This snack (could be said) is originally from Solo (the dry serabi one) thus if you visit Solo, Central Java, it’s like a common street food you can find in ton of places. The taste of less-sugary makes it one of my favorite snacks in Indonesia. Anyway, give comments if you have ideas or opinions, leave some likes if you enjoy reading my post, I know reviewing snacks could be resulting in a short story :D. See you on my next experiences.

 

CHEERS AND HAVE A GREAT DAY!!



I also do some artworks (in self-practice as well, actually), if you’d like to visit, you are very welcomed to my Artstation and Patreon profile.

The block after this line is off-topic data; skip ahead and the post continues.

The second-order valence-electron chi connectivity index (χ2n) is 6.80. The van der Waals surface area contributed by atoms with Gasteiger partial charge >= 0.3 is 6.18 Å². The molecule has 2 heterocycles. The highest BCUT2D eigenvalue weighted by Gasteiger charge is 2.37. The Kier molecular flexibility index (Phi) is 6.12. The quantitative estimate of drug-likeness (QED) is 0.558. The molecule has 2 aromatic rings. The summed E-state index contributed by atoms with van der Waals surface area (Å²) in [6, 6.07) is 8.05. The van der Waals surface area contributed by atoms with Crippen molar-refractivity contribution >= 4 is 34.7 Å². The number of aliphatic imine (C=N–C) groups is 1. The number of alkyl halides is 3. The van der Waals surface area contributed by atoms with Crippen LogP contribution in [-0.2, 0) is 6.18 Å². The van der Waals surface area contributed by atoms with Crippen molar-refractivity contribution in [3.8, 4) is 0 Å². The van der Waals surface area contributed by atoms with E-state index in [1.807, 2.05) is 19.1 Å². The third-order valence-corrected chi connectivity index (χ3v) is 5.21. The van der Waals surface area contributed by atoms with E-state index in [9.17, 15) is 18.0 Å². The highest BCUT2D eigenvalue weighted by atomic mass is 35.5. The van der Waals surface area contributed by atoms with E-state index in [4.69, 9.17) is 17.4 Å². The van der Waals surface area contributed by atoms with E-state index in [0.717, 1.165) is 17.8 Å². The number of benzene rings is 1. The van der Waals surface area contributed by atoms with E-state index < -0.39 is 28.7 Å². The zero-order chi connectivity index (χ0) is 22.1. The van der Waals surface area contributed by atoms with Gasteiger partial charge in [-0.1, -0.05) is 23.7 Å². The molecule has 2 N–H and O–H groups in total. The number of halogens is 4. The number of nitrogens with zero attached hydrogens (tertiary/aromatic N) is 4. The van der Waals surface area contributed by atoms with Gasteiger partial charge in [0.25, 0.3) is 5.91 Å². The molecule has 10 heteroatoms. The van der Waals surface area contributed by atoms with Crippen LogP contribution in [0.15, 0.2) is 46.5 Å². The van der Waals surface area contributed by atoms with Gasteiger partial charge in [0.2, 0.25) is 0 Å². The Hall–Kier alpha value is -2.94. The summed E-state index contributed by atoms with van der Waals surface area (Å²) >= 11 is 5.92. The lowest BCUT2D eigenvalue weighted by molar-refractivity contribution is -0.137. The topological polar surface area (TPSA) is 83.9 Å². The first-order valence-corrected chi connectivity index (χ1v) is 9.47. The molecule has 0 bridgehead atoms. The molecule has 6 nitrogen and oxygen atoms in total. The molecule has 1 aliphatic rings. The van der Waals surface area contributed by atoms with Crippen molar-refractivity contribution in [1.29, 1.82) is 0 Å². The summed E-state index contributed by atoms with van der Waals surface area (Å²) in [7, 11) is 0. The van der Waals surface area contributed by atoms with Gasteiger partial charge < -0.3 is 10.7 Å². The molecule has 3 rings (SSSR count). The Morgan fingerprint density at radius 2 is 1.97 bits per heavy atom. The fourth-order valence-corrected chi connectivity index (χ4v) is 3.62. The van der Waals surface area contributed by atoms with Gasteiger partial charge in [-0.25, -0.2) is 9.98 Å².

Patreon

Artstation

and also selling some original merchandise at Redbubble
*Sorry, get to promote everything, but, yeah, my effort on living my dream may be starting from the very bottom*

Thank you. :D*

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First Timer with Local Bandung Food! : Seblak

That day my friends and I walked around a shopping mall in Yogyakarta. I didn’t recognize that it had some kind of mini hawker center inside that sold like street food and beverages. Then I saw this unique name, Seblak. I wondered what kind of food that was. After a quite long time of thinking and waiting for people to clear the queue line, I ordered one portion of this ‘new’ dish.

After a quick research, I learned that Seblak is actually a traditional dish (or you can count this as snack and not heavy meal) from Bandung, West Java. I’ve never had foodie trips around West Java before so this snack right here was like a teaser for me. I’d be glad to be able to get some foodie experience there, but this time, this one was quite an eye-opener. You can get this in Lippo Plaza, Yogyakarta.